WINDHOEK- Facebook currently has about 127 000 Namibian users and many of these users access the pages via mobile phones and not a PC or a fixed connection.
As with all other online communication, communicating in Facebook is mostly textual. We can neither hear the voice tone nor see the body language when the other person ‘speaks’. In other words, it’s easy for someone to think you are being sarcastic when you are not, or misunderstand you in any other manner for that matter. To complicate things, everyone has their own typing style.
One way we can compensate for the lack of cues is to use emoticons. It’s pretty limited, but experience has taught me that a simple smiley face after a sentence can do wonders by neutralising any potential tension. Smile and the whole world smiles with you :)
1. Make friend requests to strangers
Some people have this idea that the number of ‘friends’ you have in Facebook is a status of your popularity in real-life. That may be true if these ‘friends’ are people whom you know offline, and not strangers whom you randomly add while browsing through the Facebook network.
The idea becomes warped when people add friends merely for the sake of boosting their ‘popularity indicator’ among their peers. That’s not cool. But if you wish to add someone for some valid reason, like to get to know this girl you have a crush on, do so with some introduction or through a mutual friend. Skipping that step only leaves a bad impression of you, which is the last thing you want.
2. Tag your friends in ‘unglam’ shots
Guys may take it lightly when they are tagged in photos that look as if they just woke up from the bed, thinking that it’s a joke pulled off by their friends. When it comes to gals though, appearing ‘unglam’ means a lot more to them. Of course, this applies to some guys as well. What you need to take from this rule is to be sensitive of who you might be tagging in photos, especially those shots which are obviously awfully taken.
3. Overshare yourself
Checking out the updates on your newsfeed, you see the same friend updating his status over and over again. Not any insightful ones, but just posts about what he’s doing every ten minutes. How exciting. You decide to hide his posts.
Sounds familiar? Probably. It’s annoying because no one is really interested in their friends’ everyday mundane activities, yet it just keeps popping out in their updates. Spice up your status updates a little. Instead of telling your friends you’re in the can taking a leak, share something interesting about yourself.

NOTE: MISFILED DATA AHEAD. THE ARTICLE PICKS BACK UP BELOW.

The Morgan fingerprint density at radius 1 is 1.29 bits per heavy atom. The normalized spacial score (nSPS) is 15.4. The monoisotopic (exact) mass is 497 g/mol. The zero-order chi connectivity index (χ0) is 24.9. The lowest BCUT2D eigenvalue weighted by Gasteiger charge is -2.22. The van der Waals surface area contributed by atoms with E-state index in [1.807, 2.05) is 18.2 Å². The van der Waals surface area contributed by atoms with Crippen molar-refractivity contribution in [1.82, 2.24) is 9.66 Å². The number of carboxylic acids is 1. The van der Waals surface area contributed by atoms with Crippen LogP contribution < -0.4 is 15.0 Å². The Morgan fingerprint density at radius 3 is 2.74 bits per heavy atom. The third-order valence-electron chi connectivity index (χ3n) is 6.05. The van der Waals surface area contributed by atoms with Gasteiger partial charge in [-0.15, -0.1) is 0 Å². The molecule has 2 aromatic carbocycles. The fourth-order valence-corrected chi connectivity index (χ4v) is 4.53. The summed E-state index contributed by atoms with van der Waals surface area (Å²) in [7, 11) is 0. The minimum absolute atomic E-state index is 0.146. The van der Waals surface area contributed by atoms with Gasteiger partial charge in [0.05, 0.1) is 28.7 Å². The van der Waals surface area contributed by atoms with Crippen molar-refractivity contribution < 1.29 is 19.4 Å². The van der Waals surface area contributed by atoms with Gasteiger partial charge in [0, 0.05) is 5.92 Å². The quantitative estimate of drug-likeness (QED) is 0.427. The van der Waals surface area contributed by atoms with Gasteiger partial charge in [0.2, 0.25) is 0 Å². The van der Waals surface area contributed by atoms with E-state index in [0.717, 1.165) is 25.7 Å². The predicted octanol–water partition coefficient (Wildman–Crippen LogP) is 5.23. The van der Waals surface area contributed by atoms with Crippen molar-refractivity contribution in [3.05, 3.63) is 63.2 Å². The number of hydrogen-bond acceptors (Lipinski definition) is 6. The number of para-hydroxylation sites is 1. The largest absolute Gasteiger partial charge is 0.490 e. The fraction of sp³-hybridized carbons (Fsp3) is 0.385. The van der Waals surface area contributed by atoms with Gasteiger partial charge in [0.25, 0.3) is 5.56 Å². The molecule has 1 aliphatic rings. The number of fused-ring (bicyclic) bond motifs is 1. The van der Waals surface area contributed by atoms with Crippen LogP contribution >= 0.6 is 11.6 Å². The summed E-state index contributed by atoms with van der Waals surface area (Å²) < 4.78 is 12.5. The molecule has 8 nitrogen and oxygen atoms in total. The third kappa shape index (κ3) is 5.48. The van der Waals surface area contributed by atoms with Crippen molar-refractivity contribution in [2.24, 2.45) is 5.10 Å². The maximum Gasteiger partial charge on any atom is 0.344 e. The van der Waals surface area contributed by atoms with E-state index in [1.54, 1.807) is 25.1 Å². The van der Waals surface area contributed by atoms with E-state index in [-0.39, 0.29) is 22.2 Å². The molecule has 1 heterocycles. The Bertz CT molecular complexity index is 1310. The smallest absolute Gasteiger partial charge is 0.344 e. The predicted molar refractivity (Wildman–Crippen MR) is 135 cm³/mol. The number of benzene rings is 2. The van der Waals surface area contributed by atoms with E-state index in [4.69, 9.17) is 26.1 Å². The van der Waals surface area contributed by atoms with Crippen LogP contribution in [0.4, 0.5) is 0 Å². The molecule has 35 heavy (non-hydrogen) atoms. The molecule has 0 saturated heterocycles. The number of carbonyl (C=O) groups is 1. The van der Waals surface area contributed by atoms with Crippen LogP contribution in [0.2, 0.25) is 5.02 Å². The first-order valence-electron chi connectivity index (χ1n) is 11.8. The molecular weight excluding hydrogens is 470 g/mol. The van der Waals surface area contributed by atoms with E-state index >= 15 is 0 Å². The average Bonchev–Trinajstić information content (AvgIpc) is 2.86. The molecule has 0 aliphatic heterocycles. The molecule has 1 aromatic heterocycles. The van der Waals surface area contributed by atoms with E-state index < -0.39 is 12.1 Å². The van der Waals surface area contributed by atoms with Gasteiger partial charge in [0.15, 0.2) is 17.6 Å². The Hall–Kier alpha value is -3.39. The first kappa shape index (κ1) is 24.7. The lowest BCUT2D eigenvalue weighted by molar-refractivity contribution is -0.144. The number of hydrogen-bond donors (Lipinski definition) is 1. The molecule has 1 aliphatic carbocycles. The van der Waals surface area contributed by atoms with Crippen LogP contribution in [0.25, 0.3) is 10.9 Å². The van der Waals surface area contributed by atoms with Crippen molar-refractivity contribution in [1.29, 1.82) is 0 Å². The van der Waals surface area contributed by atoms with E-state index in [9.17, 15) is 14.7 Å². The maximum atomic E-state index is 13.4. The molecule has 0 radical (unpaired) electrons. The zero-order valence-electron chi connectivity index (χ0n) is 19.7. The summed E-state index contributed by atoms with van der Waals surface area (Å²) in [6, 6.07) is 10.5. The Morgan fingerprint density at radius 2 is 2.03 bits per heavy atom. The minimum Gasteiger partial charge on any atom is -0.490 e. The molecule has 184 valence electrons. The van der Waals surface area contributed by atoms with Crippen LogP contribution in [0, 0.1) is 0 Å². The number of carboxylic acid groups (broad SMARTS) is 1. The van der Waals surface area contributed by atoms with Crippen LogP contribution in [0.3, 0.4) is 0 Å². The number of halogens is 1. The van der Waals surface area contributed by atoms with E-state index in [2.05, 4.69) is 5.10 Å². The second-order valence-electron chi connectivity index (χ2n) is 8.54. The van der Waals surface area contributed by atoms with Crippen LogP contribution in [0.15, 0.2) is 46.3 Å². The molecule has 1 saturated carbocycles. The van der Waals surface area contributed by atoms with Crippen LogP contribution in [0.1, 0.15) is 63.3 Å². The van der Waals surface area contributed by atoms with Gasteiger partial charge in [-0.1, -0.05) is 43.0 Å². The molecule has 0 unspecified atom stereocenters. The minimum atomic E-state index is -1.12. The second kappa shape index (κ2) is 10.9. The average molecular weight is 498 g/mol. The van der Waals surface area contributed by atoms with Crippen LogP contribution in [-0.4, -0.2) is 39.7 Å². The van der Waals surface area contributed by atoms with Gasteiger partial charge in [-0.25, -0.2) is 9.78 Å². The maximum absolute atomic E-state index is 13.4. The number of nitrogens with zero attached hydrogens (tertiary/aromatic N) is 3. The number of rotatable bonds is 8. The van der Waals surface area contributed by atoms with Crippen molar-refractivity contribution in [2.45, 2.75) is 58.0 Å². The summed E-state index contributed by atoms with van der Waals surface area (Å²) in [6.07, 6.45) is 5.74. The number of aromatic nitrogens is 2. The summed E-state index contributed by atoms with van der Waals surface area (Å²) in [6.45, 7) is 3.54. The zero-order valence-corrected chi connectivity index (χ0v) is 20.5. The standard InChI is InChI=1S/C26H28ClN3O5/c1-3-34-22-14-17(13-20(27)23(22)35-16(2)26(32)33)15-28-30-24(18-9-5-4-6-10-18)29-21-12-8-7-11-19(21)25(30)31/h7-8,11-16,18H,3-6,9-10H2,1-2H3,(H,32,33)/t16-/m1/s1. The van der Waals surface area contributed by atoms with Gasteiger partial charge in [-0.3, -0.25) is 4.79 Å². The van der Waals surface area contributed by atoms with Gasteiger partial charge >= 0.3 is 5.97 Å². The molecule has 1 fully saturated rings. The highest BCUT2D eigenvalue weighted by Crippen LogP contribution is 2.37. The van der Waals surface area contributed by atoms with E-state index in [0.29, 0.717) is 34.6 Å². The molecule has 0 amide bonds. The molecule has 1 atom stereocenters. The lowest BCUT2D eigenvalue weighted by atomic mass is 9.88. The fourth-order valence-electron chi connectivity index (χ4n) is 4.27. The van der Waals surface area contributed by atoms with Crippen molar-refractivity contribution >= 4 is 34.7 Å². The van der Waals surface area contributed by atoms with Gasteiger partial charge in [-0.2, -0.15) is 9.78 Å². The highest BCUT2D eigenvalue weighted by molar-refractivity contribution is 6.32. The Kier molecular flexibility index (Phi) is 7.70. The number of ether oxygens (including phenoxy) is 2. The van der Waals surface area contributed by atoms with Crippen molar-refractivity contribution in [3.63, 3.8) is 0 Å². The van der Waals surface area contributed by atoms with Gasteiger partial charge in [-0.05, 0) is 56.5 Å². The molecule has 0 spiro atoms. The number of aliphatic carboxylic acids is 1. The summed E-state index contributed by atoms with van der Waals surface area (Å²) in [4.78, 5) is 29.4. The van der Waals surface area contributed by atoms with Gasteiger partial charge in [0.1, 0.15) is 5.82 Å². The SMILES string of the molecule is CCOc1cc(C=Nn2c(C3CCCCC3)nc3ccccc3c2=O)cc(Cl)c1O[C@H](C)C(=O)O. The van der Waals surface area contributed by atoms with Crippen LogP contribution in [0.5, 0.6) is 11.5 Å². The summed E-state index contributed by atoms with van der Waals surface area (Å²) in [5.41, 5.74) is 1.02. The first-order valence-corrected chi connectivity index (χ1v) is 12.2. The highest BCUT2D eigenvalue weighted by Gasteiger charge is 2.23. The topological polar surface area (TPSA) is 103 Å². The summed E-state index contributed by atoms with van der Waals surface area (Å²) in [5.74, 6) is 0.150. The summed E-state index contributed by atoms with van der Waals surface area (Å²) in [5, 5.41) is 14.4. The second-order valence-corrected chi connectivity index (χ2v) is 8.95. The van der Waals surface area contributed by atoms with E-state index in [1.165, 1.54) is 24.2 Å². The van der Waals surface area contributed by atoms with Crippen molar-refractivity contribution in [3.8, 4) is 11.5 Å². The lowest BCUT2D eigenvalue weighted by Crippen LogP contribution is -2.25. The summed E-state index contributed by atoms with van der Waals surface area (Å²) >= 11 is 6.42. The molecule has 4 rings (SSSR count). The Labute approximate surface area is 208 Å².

4. Vent about your work
Facebook is a double-edged sword when it comes to its social networking capability. The boon is that it enables us to connect in an unprecedented manner with friends of friends of friends through the identification of mutual friendships. On the other hand, the bane is that there’s easily a way to gather information about you by passing through such layer one-by-one.
Even with your most stringent privacy settings, there’s still a risk that what you post can reach people you wouldn’t want it to reach, and your co-workers and boss are the last people you want to mess with. So, just play safe and leave your venting to somewhere private.
5. Post chain status updates
Remember those chain e-mails that demand you to forward to all of your friends or you’ll die a horrible, horrible death? Well, Facebook has a similar kind of chain, but usually for a good cause. Someone first post a status update about a social cause, encouraging those who read it to post the status too, so that their friends will get to read it and post it as well. This chain thus spread the cause, raising public awareness.
The intention here is right but sometimes too much of a good thing isn’t good. When you see your news-feed updates filled with the same status, you get annoyed instead, and you associate your negative emotion to that social cause.
Everyone is entitled to state their own opinion on the free internet, so there’s no need to put anyone down just because you disagree (or worse, don’t like the person). Sometimes I even see people criticising the comments of their friend’s friend who replied to the post, whom they don’t even know. It’s embarrassing not only to yourself, but to your friend as well.
In the spirit of good conversations, let’s keep this in mind in whatever communication we have online, in Facebook, forums, emails, etc. Don’t ruin it for everyone!
A last word on don’ts
Don’t post the year you were born. This lets people know how old you are and if you are unfortunate enough to run in to an online predator you are more likely to become a target if they know you are young. Also, since Facebook reserves the right to sell your stats and email address putting your full birth date up could set you up for more spam than you’d otherwise receive, since your birth date identifies your age group demographic which is a primary demographic identifier. Spammers often ask for specific age ranges when setting up targeted email lists, omitting the year you were born makes it less likely that you’ll be put on such a list.
Don’t be afraid to allow some people to only see a limited version of your profile. Limited profiles show things like your profile picture, your name, your basic info and your friends lists but do not show things like your wall, your interests, your contact info and any photos or videos of you that are not used as